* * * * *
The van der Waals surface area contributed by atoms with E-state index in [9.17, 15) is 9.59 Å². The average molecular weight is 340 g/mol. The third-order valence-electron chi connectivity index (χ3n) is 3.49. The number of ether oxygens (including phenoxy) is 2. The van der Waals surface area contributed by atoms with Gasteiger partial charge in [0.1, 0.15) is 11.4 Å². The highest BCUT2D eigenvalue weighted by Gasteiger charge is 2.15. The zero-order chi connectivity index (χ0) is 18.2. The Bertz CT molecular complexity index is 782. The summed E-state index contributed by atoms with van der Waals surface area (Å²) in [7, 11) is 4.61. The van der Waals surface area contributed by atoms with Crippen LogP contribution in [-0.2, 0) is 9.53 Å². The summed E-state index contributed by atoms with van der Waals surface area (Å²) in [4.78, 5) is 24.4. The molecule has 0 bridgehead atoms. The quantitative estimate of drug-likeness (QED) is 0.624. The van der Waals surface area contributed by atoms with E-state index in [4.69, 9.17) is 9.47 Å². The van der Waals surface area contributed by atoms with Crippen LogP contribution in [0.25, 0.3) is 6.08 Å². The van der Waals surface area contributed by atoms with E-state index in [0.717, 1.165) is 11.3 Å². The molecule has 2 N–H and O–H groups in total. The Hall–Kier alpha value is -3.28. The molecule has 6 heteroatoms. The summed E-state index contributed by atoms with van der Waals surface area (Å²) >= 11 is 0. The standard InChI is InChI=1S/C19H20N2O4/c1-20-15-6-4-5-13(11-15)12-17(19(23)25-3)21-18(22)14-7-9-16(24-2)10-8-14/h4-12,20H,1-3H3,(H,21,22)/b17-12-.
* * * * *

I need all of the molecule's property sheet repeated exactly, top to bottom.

The van der Waals surface area contributed by atoms with E-state index in [9.17, 15) is 9.59 Å². The average molecular weight is 340 g/mol. The third-order valence-electron chi connectivity index (χ3n) is 3.49. The number of ether oxygens (including phenoxy) is 2. The van der Waals surface area contributed by atoms with Gasteiger partial charge in [0.1, 0.15) is 11.4 Å². The highest BCUT2D eigenvalue weighted by Gasteiger charge is 2.15. The zero-order chi connectivity index (χ0) is 18.2. The Bertz CT molecular complexity index is 782. The summed E-state index contributed by atoms with van der Waals surface area (Å²) in [7, 11) is 4.61. The van der Waals surface area contributed by atoms with Crippen LogP contribution in [-0.2, 0) is 9.53 Å². The summed E-state index contributed by atoms with van der Waals surface area (Å²) in [4.78, 5) is 24.4. The molecule has 0 bridgehead atoms. The quantitative estimate of drug-likeness (QED) is 0.624. The van der Waals surface area contributed by atoms with E-state index in [4.69, 9.17) is 9.47 Å². The van der Waals surface area contributed by atoms with Crippen LogP contribution in [0.25, 0.3) is 6.08 Å². The van der Waals surface area contributed by atoms with E-state index in [0.717, 1.165) is 11.3 Å². The molecule has 2 N–H and O–H groups in total. The Hall–Kier alpha value is -3.28. The molecule has 6 heteroatoms. The summed E-state index contributed by atoms with van der Waals surface area (Å²) >= 11 is 0. The standard InChI is InChI=1S/C19H20N2O4/c1-20-15-6-4-5-13(11-15)12-17(19(23)25-3)21-18(22)14-7-9-16(24-2)10-8-14/h4-12,20H,1-3H3,(H,21,22)/b17-12-.